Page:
Consequences of racism

In the novel Maus II by Art Spiegelman you hear first hand from a survivor of Auschwitz the experiences of the holocaust and the horrific consequences of racism. Race is something that has developed over time and is constantly changing. Race is something that is seen differently by different people. “There is a continuous temptation to think of race as an essence, as something fixed, concrete, and objective. And there is also an opposite temptation: to imagine race as a mere illusion” (Michael Omi and Howard Winant, Racial Identity 183). Race can be seen as something concrete or as something changing. “The effort must be made to understand race as an unstable and “decentered” complex of social meaning constantly being transformed by political struggles” (Michael Omi and Howard Winant, Racial Identity 183). Race hasn’t been and will never be something that is set in stone and will never change. As society progresses and changes over time, so will the definition and make up of race and racism. “We should think of race as an element of social structure rather than as an irregularity within it, we should see race as a dimension of human representation rather than an illusion” (Michael Omi and Howard Winant, Racial Identity 184). The most common definition for race (the word definition is used very lightly because race is something that is always changing) is “race is a concept which signifies and symbolizes social conflicts and interests by referring to different types of human bodies” (Michael Omi and Howard Winant, Racial Identity 183). Race is something that distinguishes “different” human beings apart from one another. Sometimes in the end result of this some humans are put “higher” or at a level of greater important than others.

One of the first encounters of race was when the “European explores reached the Western Hemisphere.” It was there that they first discovered “people who looked and acted differently. These ‘natives’ challenged their ‘discovers’ preexisting conceptions of the origins and possibilities of the human species” (Michael Omi and Howard Winant, Racial Identity 191). This discovery would be something that challenged everything the Europeans had known and would be an impact on the future.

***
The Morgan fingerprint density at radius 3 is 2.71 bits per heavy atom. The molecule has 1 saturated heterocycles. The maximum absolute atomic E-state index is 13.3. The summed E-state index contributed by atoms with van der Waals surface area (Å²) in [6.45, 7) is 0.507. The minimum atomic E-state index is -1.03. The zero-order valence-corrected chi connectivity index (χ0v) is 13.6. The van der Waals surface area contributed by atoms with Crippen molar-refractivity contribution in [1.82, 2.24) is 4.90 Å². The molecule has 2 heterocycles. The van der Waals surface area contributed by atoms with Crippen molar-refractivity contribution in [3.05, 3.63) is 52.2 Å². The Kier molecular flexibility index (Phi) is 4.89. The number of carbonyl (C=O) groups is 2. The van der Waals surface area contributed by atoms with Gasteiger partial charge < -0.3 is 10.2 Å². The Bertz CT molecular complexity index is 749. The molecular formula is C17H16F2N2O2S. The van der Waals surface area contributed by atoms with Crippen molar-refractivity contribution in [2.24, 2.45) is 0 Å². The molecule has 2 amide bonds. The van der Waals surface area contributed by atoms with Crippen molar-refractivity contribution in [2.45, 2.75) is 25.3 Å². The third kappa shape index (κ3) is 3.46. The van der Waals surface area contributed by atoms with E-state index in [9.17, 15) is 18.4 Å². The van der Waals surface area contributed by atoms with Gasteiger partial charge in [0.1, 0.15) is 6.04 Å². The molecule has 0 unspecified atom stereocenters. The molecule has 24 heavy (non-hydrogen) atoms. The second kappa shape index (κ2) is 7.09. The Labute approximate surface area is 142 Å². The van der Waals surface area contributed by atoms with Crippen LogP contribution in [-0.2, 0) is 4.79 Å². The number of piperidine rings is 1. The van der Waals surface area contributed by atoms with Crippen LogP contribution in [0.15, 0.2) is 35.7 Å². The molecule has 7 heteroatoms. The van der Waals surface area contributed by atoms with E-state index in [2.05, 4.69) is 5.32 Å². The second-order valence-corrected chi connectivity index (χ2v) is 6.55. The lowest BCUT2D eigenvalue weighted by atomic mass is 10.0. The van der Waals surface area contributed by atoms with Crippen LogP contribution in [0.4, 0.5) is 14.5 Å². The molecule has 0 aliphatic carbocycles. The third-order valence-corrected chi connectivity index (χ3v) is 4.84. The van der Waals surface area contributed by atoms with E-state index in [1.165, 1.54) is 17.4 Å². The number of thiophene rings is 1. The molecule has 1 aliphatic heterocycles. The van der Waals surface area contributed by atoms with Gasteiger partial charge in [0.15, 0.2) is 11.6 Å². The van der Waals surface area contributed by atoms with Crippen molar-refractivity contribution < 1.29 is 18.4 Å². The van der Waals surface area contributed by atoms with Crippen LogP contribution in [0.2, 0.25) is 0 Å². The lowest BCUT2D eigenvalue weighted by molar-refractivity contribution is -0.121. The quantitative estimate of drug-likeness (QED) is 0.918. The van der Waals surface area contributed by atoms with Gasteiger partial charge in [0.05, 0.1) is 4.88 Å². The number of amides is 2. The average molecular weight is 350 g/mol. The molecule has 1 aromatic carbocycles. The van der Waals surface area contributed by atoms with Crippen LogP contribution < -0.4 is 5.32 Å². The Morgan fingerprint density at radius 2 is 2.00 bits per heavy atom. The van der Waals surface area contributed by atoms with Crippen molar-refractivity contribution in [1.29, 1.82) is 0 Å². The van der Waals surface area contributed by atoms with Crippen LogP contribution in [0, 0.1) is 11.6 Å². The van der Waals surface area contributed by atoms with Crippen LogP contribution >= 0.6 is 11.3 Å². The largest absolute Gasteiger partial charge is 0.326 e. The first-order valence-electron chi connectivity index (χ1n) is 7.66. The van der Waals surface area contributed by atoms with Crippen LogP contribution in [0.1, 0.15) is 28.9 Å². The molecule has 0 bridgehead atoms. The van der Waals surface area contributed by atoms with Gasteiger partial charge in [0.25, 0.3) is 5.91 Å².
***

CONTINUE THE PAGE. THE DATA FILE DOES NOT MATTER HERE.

Race is something that has evolved over time. There was a concept developed that the “Aryan race was the master race” (Nazism and Race). The master race meaning “a race, people, or nation, whose members consider themselves superior to all others and therefore justified in conquering and ruling them” (dictionary.com). From this idea of “master race” the ideology of Nazism was developed. Hitler “defined each racial subtype according to general physical appearance and their psychological qualities including their “racial soul” – referring to their emotional traits and religious beliefs, and provided detailed information on their hair, eye, and skin colours, facial structure” (Nazism and Race). Hitler became obsessed with the belief of master race, even to the point where he would evaluate people even to the smallest detail and from that decided where they fell in society. The Nazi’s had “distinguished Aryans from Jews, and identified Jews as descending from non-European races, and particularly what he classified as the Near Asian race more commonly known as the Armenoid race, and said that such origins rendered Jews as fundamentally different and incompatible with Germans and most Europeans” (Nazism and Race). Hitler believed that the Jews purposed a threat to society. From this idea the Nazi’s created work camps (one being Auschwitz) to send the Jews and other threats to society, to be imprisoned. “They worked to maintain the purity of this race through eugenics programs” (Nazism and Race). The word eugenics means: “the study of or belief in the possibility of improving the qualities of the human species or a human population, especially by such means as discouraging reproduction by persons having genetic defects or presumed to have inheritable undesirable traits” (dictionary.com). The Nazi’s believed “the Near Eastern race had been bred not so much for the conquest and exploitation of nature as it was for the conquest and exploitation of people” (Nazism and Race). Through out the book Maus II you see the sickening life the Jews were forced to live by the Germans while in Auschwitz and other work camps. While in the camps the prisoners were known by the numbers on their arm. Vladek, a survivor of the holocaust stated that the Nazi’s “took from us our names” (Maus II 26). To the everyday person we might take the use of our name for granted, but when you get that name taken from you (your name being the one thing that makes you a distinct individual) it is very dehumanizing. Not only were the prisoners starved, beaten, and worked to death but hundreds were killed and murdered on a daily basis. Vladek stated, “all around was a smell so terrible, I cant explain…sweetish… so like rubber burning. And fat” (Maus II 27). The Germans were getting away with not only starving and working to death the prisoners but as well as gassing them with “Zyklon B” and burning their bodies. Anne Frank stated, “If we bear all this suffering and if there are still Jews left, when it is over, then Jews, instead of being doomed, will be held up as an example.” The Jews had encountered horrible racism and persecutions during the time of the war, but still even during the harsh times some Jews still had so much faith. Race and racism is something that we as human encounter everyday, some encountering it more than others. It is something that has been around for a long time and not matter how hard we try to eliminate it; it is something that always will be around. “It may be shocking to some people in this country to realized that, without meaning to do so, they hold views in common with Hitler when they preach discrimination against other religious, racial or economic groups” (Henry A. Wallace). Although it is something we cannot get rid of, there are ways to prevent so much racism. For example, “We may notice someone’s race, but we cannot act upon that awareness. We must act in a ‘color-blind’ fashion” (Michael Omi and Howard Winant, Racial Identity 186). We must don’t define who a person is by their Race. Race doesn’t make someone of more or less important or human than anyone else. “I want to state up front, unequivocally and without doubt: I do not believe that any racial, ethnic or gender group has an advantage in sound judging. I do believe that every person has an equal opportunity to be a good and wise judge, regardless of their background or life experiences” (Sonia Sotomayor). As humans we all are born with the same rights and privileges as everyone else, regardless of race.